Yahoo open-sources Google

Open source is the highest stage of software capitalism. Even Web 2.0 companies are starting to fight it out through open-source strategies, as Yahoo has done with Hadoop.

This is a fascinating read from Baseline. I heard a bit about Hadoop and other Doug Cutting Lucene projects during a session at the O'Reilly Executive Radar session of OSCON last month. Hadoop is "an open-source project that aims to replicate Google's techniques for storing and processing large amounts of data distributed across hundreds or thousands of commodity PCs."

Sounds juicy, doesn't it? Especially in Yahoo's hands.

Tim O'Reilly gets this move exactly right: Yahoo is using open source in the Web 2.0 world in the same way that HP and other traditional software companies have used it in the packaged software world:

As a club to undermine competitors while blessing customers and developers.

O'Reilly writes:

(W)hy is Yahoo's involvement so important? First, it indicates a kind of competitive tipping point in Web 2.0, where a large company that is a strong No. 2 in a space (search) realizes that open source is a great competitive weapon against their dominant competitor. It's very much the same reason why IBM got behind Eclipse, as a way of getting competitive advantage against Sun in the Java market. (If you thought they were doing it out of the goodness of their hearts rather than clear-sighted business logic, think again.) If Yahoo is realizing that open source is an important part of their competitive strategy, you can be sure that other big Web 2.0 companies will follow. In particular, expect support of open source projects that implement software that Google treats as proprietary.

So here's the billion-dollar question: If Yahoo succeeds in commoditizing Google's secret sauce, will it matter?

The answer is likely "No," but that leads to the question I asked yesterday : If the source code doesn't matter, then why keep it closed?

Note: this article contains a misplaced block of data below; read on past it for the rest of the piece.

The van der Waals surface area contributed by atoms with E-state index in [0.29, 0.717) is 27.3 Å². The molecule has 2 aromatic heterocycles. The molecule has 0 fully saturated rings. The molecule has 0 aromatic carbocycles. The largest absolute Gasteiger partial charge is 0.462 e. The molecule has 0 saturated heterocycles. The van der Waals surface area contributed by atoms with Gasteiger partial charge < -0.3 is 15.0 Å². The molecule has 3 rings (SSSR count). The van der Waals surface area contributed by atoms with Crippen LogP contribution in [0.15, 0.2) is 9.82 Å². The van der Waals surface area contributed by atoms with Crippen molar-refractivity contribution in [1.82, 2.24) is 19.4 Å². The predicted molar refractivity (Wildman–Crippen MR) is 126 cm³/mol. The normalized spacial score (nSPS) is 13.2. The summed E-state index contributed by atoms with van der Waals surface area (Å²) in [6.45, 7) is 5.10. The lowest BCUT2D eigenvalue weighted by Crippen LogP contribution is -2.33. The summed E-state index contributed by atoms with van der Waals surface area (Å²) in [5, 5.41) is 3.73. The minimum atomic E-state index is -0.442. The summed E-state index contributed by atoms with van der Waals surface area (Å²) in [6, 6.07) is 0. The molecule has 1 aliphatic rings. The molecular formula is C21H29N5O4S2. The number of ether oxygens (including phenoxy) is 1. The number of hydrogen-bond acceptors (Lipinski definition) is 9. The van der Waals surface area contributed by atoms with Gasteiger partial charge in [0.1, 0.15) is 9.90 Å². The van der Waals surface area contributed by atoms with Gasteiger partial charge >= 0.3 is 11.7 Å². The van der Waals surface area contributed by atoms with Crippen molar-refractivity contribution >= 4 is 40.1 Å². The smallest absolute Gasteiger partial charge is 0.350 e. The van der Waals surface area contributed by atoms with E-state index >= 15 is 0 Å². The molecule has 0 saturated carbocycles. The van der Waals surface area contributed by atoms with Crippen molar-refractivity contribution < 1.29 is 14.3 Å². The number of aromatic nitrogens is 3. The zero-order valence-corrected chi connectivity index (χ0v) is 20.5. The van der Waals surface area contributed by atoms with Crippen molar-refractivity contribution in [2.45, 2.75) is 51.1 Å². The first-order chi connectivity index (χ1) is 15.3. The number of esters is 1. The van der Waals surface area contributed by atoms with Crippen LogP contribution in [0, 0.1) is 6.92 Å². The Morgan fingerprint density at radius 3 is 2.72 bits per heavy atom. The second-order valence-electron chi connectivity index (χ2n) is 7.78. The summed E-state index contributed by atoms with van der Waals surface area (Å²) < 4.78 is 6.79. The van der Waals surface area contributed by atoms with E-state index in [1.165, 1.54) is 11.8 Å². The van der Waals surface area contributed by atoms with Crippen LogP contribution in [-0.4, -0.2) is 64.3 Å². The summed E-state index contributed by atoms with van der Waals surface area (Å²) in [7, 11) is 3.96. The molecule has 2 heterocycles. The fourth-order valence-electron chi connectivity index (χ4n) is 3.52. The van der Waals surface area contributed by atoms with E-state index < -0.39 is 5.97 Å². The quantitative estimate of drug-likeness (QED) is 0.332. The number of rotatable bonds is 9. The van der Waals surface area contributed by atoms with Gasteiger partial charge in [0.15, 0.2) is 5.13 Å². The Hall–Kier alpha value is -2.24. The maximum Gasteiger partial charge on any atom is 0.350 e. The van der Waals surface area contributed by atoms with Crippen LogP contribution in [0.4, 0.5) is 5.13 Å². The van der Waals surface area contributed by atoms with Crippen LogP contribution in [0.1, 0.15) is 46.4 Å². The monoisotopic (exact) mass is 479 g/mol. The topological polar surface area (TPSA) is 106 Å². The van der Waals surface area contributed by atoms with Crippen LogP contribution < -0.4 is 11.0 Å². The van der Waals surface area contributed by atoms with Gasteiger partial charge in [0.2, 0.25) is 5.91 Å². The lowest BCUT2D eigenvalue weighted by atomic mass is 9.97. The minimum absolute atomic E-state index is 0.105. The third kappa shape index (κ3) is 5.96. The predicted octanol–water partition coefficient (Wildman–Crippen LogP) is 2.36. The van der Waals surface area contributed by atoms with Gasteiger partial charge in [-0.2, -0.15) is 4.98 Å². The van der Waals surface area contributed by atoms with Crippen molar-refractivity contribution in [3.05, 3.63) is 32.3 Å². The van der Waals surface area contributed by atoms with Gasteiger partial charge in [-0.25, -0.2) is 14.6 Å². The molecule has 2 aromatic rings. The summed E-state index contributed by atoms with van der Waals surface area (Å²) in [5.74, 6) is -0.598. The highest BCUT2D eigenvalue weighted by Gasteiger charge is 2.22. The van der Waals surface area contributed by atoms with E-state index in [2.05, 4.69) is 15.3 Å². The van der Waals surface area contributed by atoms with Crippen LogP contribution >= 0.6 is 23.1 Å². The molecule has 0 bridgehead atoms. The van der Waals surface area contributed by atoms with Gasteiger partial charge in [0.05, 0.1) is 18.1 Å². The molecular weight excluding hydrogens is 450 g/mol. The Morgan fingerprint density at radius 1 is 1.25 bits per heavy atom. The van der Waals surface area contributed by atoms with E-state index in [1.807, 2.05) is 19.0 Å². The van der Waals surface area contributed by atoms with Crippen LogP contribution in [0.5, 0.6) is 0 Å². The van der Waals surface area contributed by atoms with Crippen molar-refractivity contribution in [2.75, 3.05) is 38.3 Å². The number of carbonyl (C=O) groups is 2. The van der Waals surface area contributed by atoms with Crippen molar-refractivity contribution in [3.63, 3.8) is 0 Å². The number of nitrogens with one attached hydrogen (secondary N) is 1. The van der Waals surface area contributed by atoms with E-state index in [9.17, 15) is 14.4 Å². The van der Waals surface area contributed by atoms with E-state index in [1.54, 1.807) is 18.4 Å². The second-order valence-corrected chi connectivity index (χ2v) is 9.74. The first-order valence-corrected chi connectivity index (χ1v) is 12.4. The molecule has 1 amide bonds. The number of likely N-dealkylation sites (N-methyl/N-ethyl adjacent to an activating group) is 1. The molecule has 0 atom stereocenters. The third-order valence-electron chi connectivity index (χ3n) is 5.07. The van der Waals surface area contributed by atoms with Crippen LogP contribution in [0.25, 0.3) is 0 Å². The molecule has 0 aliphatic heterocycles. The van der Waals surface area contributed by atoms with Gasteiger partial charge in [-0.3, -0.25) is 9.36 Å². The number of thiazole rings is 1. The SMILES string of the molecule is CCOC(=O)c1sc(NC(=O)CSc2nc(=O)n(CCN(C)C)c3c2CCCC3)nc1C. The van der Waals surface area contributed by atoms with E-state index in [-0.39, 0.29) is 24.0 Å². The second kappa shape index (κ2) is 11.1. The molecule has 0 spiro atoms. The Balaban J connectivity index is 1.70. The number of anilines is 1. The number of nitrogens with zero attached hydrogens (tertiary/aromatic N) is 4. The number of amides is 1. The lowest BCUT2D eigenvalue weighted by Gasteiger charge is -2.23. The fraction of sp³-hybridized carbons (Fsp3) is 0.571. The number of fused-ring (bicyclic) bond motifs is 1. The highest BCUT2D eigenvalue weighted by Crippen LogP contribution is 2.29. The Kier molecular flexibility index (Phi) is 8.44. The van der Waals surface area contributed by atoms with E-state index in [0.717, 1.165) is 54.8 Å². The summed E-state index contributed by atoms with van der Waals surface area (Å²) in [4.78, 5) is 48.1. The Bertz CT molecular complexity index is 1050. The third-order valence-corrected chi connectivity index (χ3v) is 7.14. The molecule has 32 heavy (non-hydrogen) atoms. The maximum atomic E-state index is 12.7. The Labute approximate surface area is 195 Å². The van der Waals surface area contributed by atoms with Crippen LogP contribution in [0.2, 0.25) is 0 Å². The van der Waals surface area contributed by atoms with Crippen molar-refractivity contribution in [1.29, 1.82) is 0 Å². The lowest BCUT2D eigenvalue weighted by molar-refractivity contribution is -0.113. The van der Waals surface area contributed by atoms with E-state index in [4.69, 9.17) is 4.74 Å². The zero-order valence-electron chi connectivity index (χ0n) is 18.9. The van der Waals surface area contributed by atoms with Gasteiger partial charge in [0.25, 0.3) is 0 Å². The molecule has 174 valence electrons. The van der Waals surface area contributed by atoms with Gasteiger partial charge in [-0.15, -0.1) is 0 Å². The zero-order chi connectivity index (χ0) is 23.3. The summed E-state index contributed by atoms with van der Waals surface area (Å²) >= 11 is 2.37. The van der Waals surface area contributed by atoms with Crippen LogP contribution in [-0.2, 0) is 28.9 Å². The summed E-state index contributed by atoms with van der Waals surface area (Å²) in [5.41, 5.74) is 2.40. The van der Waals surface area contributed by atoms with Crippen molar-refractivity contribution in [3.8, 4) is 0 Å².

The good news in all of this is that as Google, Yahoo and other Web companies seek to undermine each other by open-sourcing their competitors' perceived assets, everyone benefits in the form of more open source. IBM got involved in Linux to undermine its competitors, and we're all the better for this. (Well, except for Microsoft.) Sun open-sourced Solaris, Java, OpenOffice, etc. as ways to duke it out with its competitors, too.

It turns out the Web 2.0 world is no different. If anything, this trend should only move faster because operations and data, not source code and licenses, should matter more, making the decision to open up theoretically easier.

Open source, the highest stage of software capitalism.

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About the author

    Matt Asay is chief operating officer at Canonical, the company behind the Ubuntu Linux operating system. Prior to Canonical, Matt was general manager of the Americas division and vice president of business development at Alfresco, an open-source applications company. Matt brings a decade of in-the-trenches open-source business and legal experience to The Open Road, with an emphasis on emerging open-source business strategies and opportunities. He is a member of the CNET Blog Network and is not an employee of CNET. You can follow Matt on Twitter @mjasay.

     

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